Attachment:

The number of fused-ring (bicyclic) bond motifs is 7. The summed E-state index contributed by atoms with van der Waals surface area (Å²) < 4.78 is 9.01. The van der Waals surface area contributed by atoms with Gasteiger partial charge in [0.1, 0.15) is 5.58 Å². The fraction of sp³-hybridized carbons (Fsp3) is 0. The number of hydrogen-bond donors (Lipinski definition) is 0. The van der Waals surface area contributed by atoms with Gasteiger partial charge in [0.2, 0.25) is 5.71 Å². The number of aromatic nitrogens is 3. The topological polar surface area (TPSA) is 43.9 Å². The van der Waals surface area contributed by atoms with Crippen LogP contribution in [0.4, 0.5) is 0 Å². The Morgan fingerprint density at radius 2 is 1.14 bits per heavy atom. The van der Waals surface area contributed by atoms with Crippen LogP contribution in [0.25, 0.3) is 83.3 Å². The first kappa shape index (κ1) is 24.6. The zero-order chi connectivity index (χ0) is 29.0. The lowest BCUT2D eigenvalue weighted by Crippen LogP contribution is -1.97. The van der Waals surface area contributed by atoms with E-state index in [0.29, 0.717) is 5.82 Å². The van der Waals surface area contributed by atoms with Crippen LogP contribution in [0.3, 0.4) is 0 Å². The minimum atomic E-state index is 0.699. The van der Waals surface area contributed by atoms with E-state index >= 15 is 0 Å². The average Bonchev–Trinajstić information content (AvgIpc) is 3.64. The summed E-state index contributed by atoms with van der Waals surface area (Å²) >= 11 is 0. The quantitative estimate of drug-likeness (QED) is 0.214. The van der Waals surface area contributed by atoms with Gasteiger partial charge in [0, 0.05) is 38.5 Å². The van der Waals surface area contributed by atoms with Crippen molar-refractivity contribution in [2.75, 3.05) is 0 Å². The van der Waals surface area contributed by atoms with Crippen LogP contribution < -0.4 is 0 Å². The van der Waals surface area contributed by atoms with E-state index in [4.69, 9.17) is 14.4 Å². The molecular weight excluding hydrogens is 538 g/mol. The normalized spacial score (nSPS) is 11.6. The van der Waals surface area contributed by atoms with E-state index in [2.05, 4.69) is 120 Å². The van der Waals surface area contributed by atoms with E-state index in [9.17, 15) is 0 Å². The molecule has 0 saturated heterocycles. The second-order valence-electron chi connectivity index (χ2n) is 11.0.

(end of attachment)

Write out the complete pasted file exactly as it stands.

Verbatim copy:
The number of fused-ring (bicyclic) bond motifs is 7. The summed E-state index contributed by atoms with van der Waals surface area (Å²) < 4.78 is 9.01. The van der Waals surface area contributed by atoms with Gasteiger partial charge in [0.1, 0.15) is 5.58 Å². The fraction of sp³-hybridized carbons (Fsp3) is 0. The number of hydrogen-bond donors (Lipinski definition) is 0. The van der Waals surface area contributed by atoms with Gasteiger partial charge in [0.2, 0.25) is 5.71 Å². The number of aromatic nitrogens is 3. The topological polar surface area (TPSA) is 43.9 Å². The van der Waals surface area contributed by atoms with Crippen LogP contribution in [0.4, 0.5) is 0 Å². The Morgan fingerprint density at radius 2 is 1.14 bits per heavy atom. The van der Waals surface area contributed by atoms with Crippen LogP contribution in [0.25, 0.3) is 83.3 Å². The first kappa shape index (κ1) is 24.6. The zero-order chi connectivity index (χ0) is 29.0. The lowest BCUT2D eigenvalue weighted by Crippen LogP contribution is -1.97. The van der Waals surface area contributed by atoms with E-state index in [0.29, 0.717) is 5.82 Å². The van der Waals surface area contributed by atoms with Crippen LogP contribution in [0.3, 0.4) is 0 Å². The minimum atomic E-state index is 0.699. The van der Waals surface area contributed by atoms with E-state index >= 15 is 0 Å². The average Bonchev–Trinajstić information content (AvgIpc) is 3.64. The summed E-state index contributed by atoms with van der Waals surface area (Å²) >= 11 is 0. The quantitative estimate of drug-likeness (QED) is 0.214. The van der Waals surface area contributed by atoms with Gasteiger partial charge in [0, 0.05) is 38.5 Å². The van der Waals surface area contributed by atoms with Crippen molar-refractivity contribution in [2.75, 3.05) is 0 Å². The van der Waals surface area contributed by atoms with Crippen LogP contribution < -0.4 is 0 Å². The van der Waals surface area contributed by atoms with E-state index in [4.69, 9.17) is 14.4 Å². The molecular weight excluding hydrogens is 538 g/mol. The normalized spacial score (nSPS) is 11.6. The van der Waals surface area contributed by atoms with E-state index in [2.05, 4.69) is 120 Å². The van der Waals surface area contributed by atoms with E-state index in [9.17, 15) is 0 Å². The molecule has 0 saturated heterocycles. The second-order valence-electron chi connectivity index (χ2n) is 11.0.